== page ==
This was the kind of pep talk Steve had given me when I started training. I had feared CIA extraordinary rendition levels of physical torture and the social life of an agoraphobic monk. I was only half right.
Yes, there were weight sessions, there were runs, there was yoga, there was cycling. Yes, the chocolate and beer levels had to diminish. Yes, the pain and dedication levels were beyond anything I’d experienced before.
Doing the hard yards
When a half marathon is your gentle midweek training run, you know things are getting serious. When you buy an exercise bike and look for three-hour epics on TV to watch while you pedal. When you’re buying sacks of ice to put in the bath, followed by your body. When you’re weighing your muesli.
When you run 18 miles on the 23rd of December. When you then run 18 miles again on the 24th of December.
The thing is, when you to 40, you basically need to work a lot harder. Those ‘changes’ I mentioned are very and noticeably real. A bit like a second puberty, but with less screaming about how the world doesn’t understand you every time your mum served up the wrong kind of oven chip.
“In your 40s the ability to create new lean muscle tissue is diminished by falling testosterone levels,” says Steve. “Typically a man can lose 1% of testosterone every year after the age of 20, leading to weight gain and increases in blood pressure, whilst sex drive and energy diminish. Fear not, though: pushing weights, eating clean and reducing stress will keep your testosterone levels suitably elevated. Basically, it’s your body and your choice here. Why wouldn’t you start as you mean to go on? It is never too late to improve.”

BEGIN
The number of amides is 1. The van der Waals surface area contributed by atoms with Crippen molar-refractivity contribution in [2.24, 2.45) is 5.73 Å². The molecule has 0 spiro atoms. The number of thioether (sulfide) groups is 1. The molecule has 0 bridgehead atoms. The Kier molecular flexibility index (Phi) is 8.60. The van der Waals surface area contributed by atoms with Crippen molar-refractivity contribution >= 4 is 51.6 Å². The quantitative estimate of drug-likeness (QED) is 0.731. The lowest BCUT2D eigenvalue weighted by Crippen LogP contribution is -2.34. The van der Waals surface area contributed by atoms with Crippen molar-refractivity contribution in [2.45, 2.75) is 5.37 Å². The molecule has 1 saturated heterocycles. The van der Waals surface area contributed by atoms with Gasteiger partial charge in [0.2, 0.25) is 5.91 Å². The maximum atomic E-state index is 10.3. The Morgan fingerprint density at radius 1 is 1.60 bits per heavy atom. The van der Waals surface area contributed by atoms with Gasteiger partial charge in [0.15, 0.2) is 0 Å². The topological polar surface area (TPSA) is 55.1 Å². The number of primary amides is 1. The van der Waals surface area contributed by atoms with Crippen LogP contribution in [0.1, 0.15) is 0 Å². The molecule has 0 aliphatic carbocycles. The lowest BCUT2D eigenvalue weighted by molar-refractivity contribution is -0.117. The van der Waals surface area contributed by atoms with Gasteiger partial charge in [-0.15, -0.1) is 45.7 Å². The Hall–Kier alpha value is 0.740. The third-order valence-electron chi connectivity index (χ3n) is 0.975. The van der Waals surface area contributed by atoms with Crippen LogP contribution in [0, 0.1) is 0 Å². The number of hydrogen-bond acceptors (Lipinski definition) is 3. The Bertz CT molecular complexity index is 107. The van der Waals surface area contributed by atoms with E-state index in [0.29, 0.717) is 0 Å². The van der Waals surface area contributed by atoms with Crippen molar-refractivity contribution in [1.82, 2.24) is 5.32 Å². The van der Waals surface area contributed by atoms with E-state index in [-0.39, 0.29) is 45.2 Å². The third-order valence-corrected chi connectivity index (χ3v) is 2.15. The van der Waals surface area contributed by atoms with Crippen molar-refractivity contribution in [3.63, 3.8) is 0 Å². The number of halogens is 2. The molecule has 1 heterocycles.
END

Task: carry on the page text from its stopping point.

Are there some things your body is better at in your 40s?
“Again, it’s all about where your start point is and what muscle memory you have. Years of self-discipline will always reward you. In particular, in technical sports and activities, you’ll be so much better as you’ve done the hours honing your skills. Experience is a positive and smug thing to carry around with you. I remember doing a duathlon around Hyde Park in my early thirties and being thrashed by loads of guys in their 40’s, the series winner was 42 and was in amazing shape. By your 40’s you’d of collected many hours of training and hopefully really understand your body’s needs and limitations.”
A healthy work-life balance becomes a healthy training-work-life balance
Now, before you get put off, the training wasn’t all pain. The yoga was really very relaxing and there are worse ways to pass a Sunday afternoon than watching Spartacus while pedalling in your bedroom.
It also didn’t kill my social life. I couldn’t have coped with that. I went on dates (obviously – see wife comment), went dancing and allowed myself the occasional no-limits night out (you should see how much pizza you can eat when you’ve run 40 miles in a week). I even got trolleyed on New Year’s Eve, just 12 days before the race, and feasted hard on Christmas Day.
I was lucky. I had Steve in my corner to tell me what to do, what not to do, and to send disapproving texts when I went a bit overboard with the nights off. If you don’t have that help, according to Steve, there are some very basic mistakes you can make.
“One of the biggest mistakes people make is not paying enough attention to the basic nutritional requirements of an increase in training volume,” he says. “Hydration on a daily basis (a litre of water per 25kgs of body weight). A balance of good fats (cold-pressed, avocado, olive oil, oily fish, nuts and seeds) and clean carbohydrates (sweet potatoes, brown rice and quinoa) help with recovery. The whole experience is led by your ability to recover and avoid injuries. Additionally, listening to your body, taking days off and getting good sleep all add up to success.”